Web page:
HILO — It rained at the Kailana Regatta. It didn’t last very long and didn’t disturb the day in the least. Mauhili viewed the rain as a blessing and felt it was symbolic — a sign that Mabel Tolentino was smiling from above.
Kai Opua captured the Moku O Hawaii Outrigger Canoe Racing Association’s A division title, and there were a few upsets on Saturday at Hilo Bay, but the day belonged to the memory of Aunty Mabel.
The longtime official, community volunteer and symbol of aloha passed away June 7. She was 73.
Before the race, all of the club members held hands from Hanakahi’s beach spot all the way down to Kailana’s halau — a good two football fields — then tossed lei and flowers into the ocean, honoring Aunty Mabel in Moku O Hawaii’s first “Hands Across Hilo Bay Sands” celebration.
“Everybody held hands, and everybody was in awe,” Aunty Maile said. “We were all in tears. She was a person of all seasons. We all miss her and love her. I miss her voice and her smile. She’s smiling down on us.
“She’ll always be with us. We had sun, no wind and rain. Actually, it wasn’t rain. It was a blessing shower. It was beautiful, and I loved it.”
Kawaihae pocketed one gold, the women open four — crewed by Noelani Spencer, Tiffany Hatanaka, Kapua Christensen and Leilani Griego — in 4 minutes and 20.24 seconds, keeping its undefeated streak alive.
Kai Opua went 7-of-8 in maintaining unbeaten canoes. The West Hawaii powerhouse’s girls 13, women novice B, girls 16 and 18, boys 16 and 18, and women freshmen all won.
The only canoe crew to go down was the Kai Opua boys 12. Kai Ehitu took first in 1:55.90, a comfortable margin of breathing room to Kai Opua’s 2:04.46.
Kai Opua president and paddler Larry “Uncle Bo” Campos met Aunty Mabel when he first got into paddling 14 years ago. Like anyone who knew her, he remembered Aunty Mabel’s aloha spirit.
“She was an awesome woman, very friendly,” he said. “She was a great person to know. She always had aloha. She would always stop and talk with you. She will be missed.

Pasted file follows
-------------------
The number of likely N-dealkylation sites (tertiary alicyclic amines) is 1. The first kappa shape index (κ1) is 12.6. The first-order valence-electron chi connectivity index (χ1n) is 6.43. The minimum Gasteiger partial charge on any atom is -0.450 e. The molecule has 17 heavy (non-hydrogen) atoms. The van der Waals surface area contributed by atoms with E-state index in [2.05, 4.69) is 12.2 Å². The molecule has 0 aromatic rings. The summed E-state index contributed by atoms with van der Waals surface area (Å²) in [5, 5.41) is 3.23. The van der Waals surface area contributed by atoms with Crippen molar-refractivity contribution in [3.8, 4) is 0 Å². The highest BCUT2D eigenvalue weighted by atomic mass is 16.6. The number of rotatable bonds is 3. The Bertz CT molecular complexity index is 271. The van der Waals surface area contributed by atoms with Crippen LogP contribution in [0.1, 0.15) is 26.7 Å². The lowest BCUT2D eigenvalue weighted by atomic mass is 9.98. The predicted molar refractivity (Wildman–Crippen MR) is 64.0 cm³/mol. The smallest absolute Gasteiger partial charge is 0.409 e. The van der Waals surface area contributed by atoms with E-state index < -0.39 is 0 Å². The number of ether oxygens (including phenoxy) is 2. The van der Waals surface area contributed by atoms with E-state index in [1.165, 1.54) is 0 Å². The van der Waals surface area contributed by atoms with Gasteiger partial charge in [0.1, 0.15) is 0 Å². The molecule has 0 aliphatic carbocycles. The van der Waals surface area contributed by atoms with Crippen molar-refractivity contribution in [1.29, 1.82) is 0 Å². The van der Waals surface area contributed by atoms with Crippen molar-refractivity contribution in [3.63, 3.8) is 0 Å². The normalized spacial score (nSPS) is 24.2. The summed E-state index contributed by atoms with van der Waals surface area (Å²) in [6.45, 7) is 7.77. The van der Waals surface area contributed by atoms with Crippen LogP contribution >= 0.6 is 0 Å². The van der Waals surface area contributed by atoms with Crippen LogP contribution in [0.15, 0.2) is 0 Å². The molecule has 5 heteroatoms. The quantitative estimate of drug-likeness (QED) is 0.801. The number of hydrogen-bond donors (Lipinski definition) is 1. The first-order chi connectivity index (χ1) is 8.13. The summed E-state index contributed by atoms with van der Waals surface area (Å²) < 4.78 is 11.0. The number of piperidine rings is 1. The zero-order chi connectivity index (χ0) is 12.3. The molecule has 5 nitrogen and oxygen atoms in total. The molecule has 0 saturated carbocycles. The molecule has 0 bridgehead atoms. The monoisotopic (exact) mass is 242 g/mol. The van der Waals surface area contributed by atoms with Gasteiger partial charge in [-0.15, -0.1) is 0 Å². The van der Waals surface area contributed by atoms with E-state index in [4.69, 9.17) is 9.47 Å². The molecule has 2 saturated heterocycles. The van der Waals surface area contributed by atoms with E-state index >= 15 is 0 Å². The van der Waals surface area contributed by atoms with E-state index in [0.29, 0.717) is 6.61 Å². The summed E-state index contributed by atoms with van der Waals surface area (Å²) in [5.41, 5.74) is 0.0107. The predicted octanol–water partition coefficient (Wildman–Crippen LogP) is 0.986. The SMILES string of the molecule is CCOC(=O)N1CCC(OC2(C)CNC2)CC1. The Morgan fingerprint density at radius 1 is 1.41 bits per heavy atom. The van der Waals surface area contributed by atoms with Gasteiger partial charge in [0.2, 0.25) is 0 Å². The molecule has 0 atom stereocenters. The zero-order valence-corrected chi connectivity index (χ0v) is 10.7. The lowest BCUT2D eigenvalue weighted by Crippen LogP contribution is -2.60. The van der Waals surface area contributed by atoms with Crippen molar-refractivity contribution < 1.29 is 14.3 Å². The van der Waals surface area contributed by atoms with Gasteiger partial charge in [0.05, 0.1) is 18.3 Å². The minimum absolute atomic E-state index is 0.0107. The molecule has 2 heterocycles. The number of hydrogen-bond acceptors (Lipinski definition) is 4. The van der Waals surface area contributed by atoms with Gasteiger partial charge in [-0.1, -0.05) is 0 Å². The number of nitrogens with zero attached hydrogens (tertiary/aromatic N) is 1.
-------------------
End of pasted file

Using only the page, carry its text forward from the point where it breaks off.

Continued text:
“My sweetest aloha memory of her is many years ago when Kai Opua won the Moku O Hawaii championship, and I had just gotten the position of president. She was just so congratulatory toward me. It showed her aloha.”
Uncle Bo was on the masters men 60 crew — along with head coach Mike Atwood, Pete Pellolio, Gary Medina, David Newman and Ed Tseu — that grabbed gold, snapping Keauhou’s unbeaten record.
Kai Opua won in 4:09.03, ahead of Keaukaha’s 4:16.80. Kawaihae was third, and Keauhou suffered a disqualification.
On the perfection busted list were Kai Opua’s boys 12, Keauhou’s men masters 60 and its men open four — Kai Opua seized first, Puna was second, Keaukaha finished third, and Keauhou tumbled to fourth.
Hui Waa O Waiakea jostled Paddlers of Laka for the B title (14 events or less), 45-36. And for the small clubs, it was nice that Kai Opua didn’t gobble up all the gold. Hanakahi won the novice B mixed for the second straight regatta, and Waiakea placed first for the boys 15 and also remained unbeaten.
There were good vibes all around, especially from the Kawaihae camp, drawing on old aloha memories of Aunty Mabel.
“I first met her when I came to the club in 1980,” said paddler Barbara Schaefer. “The thing is she was always friendly and welcoming, even to a newcomer like me. Her contributions to the community were so broad in every aspect. The celebration was nice and very appropriate.
“She was just always so friendly.”